Linkin Park! Are they not cool?? Drool....

I am truly amazed that LP has so many fans here and many of them were so wild! They could sing to LP's every song and had the energy to jump all night... so very very high! Erm, but that also reminded me of myself several weeks ago when I was standing on the chair in Shanghai Stadium. No wonder at that time I kept feeling that the other fans around me were so "un-high". Actually that's how normal people would behave, I was the crazy one haha!

After yesterday, it is clear that I will be the most ardent fan only to Mayday, and LP, unfortunately, will always remain second.

Having said all that, I still think LP is a great band! They are less "angry" as compared to the other rock bands. That's what I love about them... come on, we are all civilised people, don't have to swear all the time.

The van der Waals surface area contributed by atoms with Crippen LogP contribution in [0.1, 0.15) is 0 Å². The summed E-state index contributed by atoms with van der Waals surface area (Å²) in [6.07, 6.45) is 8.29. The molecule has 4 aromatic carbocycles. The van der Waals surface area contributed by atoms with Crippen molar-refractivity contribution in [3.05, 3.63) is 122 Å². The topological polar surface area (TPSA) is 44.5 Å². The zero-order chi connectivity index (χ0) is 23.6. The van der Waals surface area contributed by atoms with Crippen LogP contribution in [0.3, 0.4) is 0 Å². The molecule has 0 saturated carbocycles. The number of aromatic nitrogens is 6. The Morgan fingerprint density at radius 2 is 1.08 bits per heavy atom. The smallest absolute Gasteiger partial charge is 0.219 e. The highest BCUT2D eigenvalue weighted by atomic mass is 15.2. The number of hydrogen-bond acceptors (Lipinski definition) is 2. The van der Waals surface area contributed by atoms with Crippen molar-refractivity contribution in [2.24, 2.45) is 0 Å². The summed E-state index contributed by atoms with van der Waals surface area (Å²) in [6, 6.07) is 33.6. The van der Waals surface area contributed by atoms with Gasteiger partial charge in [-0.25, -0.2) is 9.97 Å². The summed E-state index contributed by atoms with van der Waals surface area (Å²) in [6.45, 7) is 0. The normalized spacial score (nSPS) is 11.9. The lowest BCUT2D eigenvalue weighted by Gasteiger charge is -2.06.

P.S. Photos are downloaded from this website and not taken by me... don't you know you are not suppose to bring cameras into concerts? Flashes distract the performers! And respect IP please!

Saturday, 10 November 2007

The way I remember Shanghai

Before going to Shanghai, I never thought it is a place that I will visit twice. Sure, Shanghai is a modern and vibrant city with a lots of charm but what is there a city girl like me have not seen? I did not think Shanghai could easily impress me.

I remembered the first day when I arrived in Shanghai, I thought the city is chaotic. And yet, when I am out of the "chaos", I realise there are many things about Shanghai that I miss....the picture perfect view of The Bund and Pudong, the incredibly stunning night scenery along Huang Pu River and the Chinese heritage and culture legacy embedded everywhere in the city. That is the thing about travelling, when you return home you bring back only to good memories, leaving behind the less desirables one (with the exception of Paris. Did I mention how much I hate Paris?).

Here are some of my favourite spots in Shanghai.

Looking fabulously good, The Bund, along side of dirty Huang Pu River.

Picture perfect, Pudong by Day. Have seen this view so many times on magazines and travel brochures.